Home equity is the difference between your home’s value and your existing mortgage balance.
When you have equity in your property, it means you have an ownership claim on some or all its value.
Should you sell it, the cash proceeds left after you pay off your remaining mortgage principal belong to you.
How To Calculate Home Equity
Determining your home equity is straightforward.
Suppose the fair market value of your property is $585,000, and you have a balance of $225,000 left on your mortgage.
To figure out your home equity, simply subtract your mortgage from your property’s value, which works out to be $360,000
Your home equity can increase in two ways.
The first way is through your regular mortgage payments (and sometimes, prepayments).
With each payment you make, you reduce a portion of your principal, thereby gradually realizing more home equity over time.
The second way is through appreciation of the value of your home, which occurs organically based on factors outside of your control.
These include an expanding economy and strong housing demand in your area.
However, the market can also be detrimental to your home’s equity.
For example, during a recession, housing demand typically declines, sometimes substantially, which can depress your property’s value.
If your home’s value dips below your loan principal, your equity turns negative (sometimes called an underwater mortgage), which increases the risk of your lender initiating a foreclosure.
37% of American subprime borrowers who purchased a home in 2007 had negative home equity by mid-2009 due to the financial crisis of 2007-2008 that ravaged the housing market.
Refinancing Your Home
A cash-out refinance allows you to tap into the equity you’ve built up in your home.
The process entails paying out your current mortgage, getting a new larger mortgage and receiving the difference in cash.
For example, let’s say your home is worth $800,000 and has a $350,000 mortgage on it.
You refinance your home, with a new mortgage amount of $560,000.
What this means is that your lender will deposit the excess $210,000 ($560,000 – $350,000) as a lump sum in your bank account for you to use at your discretion.
Of course, you’ll need to repay the entire principal of $560,000 through regular payments.
In Canada, you can refinance to borrow up to 80% of your home’s value, less your current mortgage balance.
You must also deduct any other loans for which your home acts as collateral, including a HELOC.
An example will help illustrate this point.
Suppose you appraise your home’s value at $600,000, and your existing mortgage amounts to $210,000.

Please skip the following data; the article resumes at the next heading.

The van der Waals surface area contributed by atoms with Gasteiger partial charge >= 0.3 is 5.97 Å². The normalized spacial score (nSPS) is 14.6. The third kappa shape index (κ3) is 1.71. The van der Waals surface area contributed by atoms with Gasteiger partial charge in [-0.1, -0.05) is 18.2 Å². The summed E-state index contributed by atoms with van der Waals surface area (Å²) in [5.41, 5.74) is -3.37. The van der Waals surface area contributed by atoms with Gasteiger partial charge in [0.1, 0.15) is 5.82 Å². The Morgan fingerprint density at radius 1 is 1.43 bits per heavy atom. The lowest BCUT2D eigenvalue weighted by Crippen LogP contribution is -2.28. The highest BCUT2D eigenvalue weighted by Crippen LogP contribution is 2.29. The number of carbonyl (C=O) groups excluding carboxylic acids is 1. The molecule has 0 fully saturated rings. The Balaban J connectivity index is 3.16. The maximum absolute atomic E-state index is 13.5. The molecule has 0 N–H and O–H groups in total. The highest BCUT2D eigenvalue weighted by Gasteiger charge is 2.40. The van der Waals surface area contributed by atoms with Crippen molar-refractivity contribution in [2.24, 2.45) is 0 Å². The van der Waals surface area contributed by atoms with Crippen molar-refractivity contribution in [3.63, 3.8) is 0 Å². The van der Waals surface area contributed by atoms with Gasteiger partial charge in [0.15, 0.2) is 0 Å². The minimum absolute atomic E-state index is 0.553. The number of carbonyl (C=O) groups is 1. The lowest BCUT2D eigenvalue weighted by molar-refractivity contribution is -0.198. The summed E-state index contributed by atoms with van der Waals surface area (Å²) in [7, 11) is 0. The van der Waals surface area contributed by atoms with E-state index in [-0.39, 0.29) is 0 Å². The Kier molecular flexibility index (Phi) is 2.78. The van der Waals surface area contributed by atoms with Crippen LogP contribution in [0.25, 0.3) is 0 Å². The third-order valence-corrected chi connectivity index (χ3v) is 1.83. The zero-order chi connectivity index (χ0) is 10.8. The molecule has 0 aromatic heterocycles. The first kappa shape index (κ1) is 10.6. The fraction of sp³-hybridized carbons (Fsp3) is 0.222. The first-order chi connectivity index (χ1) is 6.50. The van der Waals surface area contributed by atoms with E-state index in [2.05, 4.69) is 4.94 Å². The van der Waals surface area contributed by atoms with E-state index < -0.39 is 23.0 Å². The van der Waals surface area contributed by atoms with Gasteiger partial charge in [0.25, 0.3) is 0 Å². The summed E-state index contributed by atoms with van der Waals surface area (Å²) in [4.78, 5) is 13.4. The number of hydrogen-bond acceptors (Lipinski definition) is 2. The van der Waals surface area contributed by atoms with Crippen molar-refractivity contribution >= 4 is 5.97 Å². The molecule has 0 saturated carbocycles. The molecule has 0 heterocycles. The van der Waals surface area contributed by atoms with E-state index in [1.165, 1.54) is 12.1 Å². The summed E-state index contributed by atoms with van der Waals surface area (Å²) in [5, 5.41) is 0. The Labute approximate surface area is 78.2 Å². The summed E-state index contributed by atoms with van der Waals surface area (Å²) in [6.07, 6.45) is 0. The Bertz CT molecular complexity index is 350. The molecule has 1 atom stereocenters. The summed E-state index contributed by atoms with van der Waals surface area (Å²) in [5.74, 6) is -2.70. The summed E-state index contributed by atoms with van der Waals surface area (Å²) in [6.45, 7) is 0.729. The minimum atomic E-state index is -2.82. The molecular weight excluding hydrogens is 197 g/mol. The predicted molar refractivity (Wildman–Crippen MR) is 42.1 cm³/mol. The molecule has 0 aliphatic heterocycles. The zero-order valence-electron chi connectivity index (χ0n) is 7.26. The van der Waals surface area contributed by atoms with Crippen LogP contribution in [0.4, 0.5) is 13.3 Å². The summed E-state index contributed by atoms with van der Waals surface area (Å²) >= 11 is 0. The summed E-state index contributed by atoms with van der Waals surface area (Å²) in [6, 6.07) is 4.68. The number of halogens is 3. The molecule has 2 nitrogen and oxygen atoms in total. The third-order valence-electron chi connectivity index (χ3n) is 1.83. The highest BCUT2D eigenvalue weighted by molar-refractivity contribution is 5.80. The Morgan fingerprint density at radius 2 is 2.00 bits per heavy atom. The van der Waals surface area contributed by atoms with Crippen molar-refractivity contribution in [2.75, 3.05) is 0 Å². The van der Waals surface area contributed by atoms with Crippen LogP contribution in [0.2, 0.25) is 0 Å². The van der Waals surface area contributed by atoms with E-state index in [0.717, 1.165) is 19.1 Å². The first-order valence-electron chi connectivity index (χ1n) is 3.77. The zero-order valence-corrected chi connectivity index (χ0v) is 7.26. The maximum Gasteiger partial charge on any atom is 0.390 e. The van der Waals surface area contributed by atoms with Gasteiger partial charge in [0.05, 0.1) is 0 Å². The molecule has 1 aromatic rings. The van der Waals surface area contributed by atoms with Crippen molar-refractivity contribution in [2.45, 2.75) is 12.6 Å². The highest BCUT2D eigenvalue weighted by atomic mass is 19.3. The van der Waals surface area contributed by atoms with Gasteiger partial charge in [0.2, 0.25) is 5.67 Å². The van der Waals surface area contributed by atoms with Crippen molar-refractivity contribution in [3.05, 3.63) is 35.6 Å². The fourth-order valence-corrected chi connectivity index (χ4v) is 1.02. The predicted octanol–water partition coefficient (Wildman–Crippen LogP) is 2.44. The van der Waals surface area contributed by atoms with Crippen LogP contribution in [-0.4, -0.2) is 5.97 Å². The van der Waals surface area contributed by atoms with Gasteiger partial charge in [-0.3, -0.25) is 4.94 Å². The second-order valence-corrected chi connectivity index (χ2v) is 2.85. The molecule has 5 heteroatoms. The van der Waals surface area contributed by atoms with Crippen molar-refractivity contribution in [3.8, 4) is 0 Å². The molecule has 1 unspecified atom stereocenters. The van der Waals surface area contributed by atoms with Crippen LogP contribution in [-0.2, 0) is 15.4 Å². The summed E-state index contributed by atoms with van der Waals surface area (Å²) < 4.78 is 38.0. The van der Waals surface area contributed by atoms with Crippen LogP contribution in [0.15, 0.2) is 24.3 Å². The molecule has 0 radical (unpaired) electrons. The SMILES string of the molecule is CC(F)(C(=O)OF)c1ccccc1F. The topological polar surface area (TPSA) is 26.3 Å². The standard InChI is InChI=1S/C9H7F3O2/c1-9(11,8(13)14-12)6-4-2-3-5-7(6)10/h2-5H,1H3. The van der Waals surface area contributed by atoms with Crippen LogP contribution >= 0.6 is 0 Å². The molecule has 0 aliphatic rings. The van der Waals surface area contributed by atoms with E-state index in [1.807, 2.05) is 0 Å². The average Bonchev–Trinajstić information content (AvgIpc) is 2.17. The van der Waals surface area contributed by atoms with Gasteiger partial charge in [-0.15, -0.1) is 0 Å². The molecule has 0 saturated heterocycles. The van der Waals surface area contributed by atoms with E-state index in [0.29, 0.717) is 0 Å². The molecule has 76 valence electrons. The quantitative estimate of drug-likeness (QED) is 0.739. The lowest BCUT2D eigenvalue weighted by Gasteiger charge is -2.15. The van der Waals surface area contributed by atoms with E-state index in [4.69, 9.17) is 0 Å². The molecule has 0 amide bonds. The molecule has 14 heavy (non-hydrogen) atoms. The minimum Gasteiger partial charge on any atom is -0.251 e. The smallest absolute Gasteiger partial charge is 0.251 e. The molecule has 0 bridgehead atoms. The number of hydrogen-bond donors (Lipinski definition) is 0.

This means that your loan-to-value ratio (LTV) is 35% ($210,000 / $600,000).
As a result, the maximum additional amount you can borrow through refinancing is $270,000 ($600,000 x (80% – 35%)).
Getting a Home Equity Line of Credit (HELOC)
A HELOC functions like a standard line of credit in that you can draw money as needed up to a pre-set credit limit.
As you pay down your principal, those funds become available for you to use again.
What makes a HELOC unique is that your home acts as collateral to secure the funds you borrow.
As with a cash-out refinance, lenders typically offer this credit product to borrowers with a minimum of 20% equity in their property (some ask for 25% or more).
As a standalone product, the maximum amount you can draw through a HELOC is 65% of your home’s market value.
However, if you combine your HELOC with your remaining mortgage balance, your borrowing power rises to 80%.
A notable characteristic of HELOCs is that they come with variable interest rates.
As a result, the rate your lender initially assigned to you will fluctuate as rates in the broader economy shift up or down.
Considerations Before Using Your Home’s Equity
Before tapping into your home’s equity, ensure you carefully consider both the benefits and drawbacks of doing so.
Access to Low Interest Rates
By leveraging your home equity, you can obtain financing at a lower rate compared with an unsecured loan or credit card.
The reason is that your home acts as collateral, so the lender assumes less risk in extending credit to you.
With a cash-out refinance, you have the freedom to spend your borrowed funds as you wish.
You can consolidate your high-interest debt, pay off past-due bills, cover vacation expenses, enhance your investment portfolio, and more.
If you opt for a HELOC, you enjoy even greater flexibility.
Instead of receiving a lump sum of cash upfront from your lender, you can borrow strictly the amount you need, as you need it.
Strict Eligibility Criteria
Refinancing your property requires a new mortgage, which means you must requalify for financing again.
And this time around, your lender may impose higher standards, given that you’re applying for a larger loan.
Typically, you’ll need to satisfy the following requirements:
- Possess a high credit score (usually higher than 650)
- Provide proof of income
- Pass the mortgage stress test
- Have reasonable gross debt service and total debt service ratios (usually between 39% and 44%)
Potentially More Expensive
Having the privilege of extracting cash out of your home doesn’t come without a cost.
You may have to cover various administrative fees levied by your lender.
- Title search fees
- Home appraisal fees
- Title insurance
- Legal fees
- Discharge fees (if moving your mortgage to a new lender)
In addition, you may end up with a higher interest rate than you currently have.
If you choose the HELOC route, you also face the possibility of higher interest costs should market rates rise, given that it’s a variable-rate product.
If you choose to refinance your mortgage before your term’s expiry date, you may have to pay a prepayment penalty.
Frequently Asked Questions
- How much equity can I take out of my house in Canada?
- What does it mean when you have equity in your home?
- What happens to the equity in my house when I sell?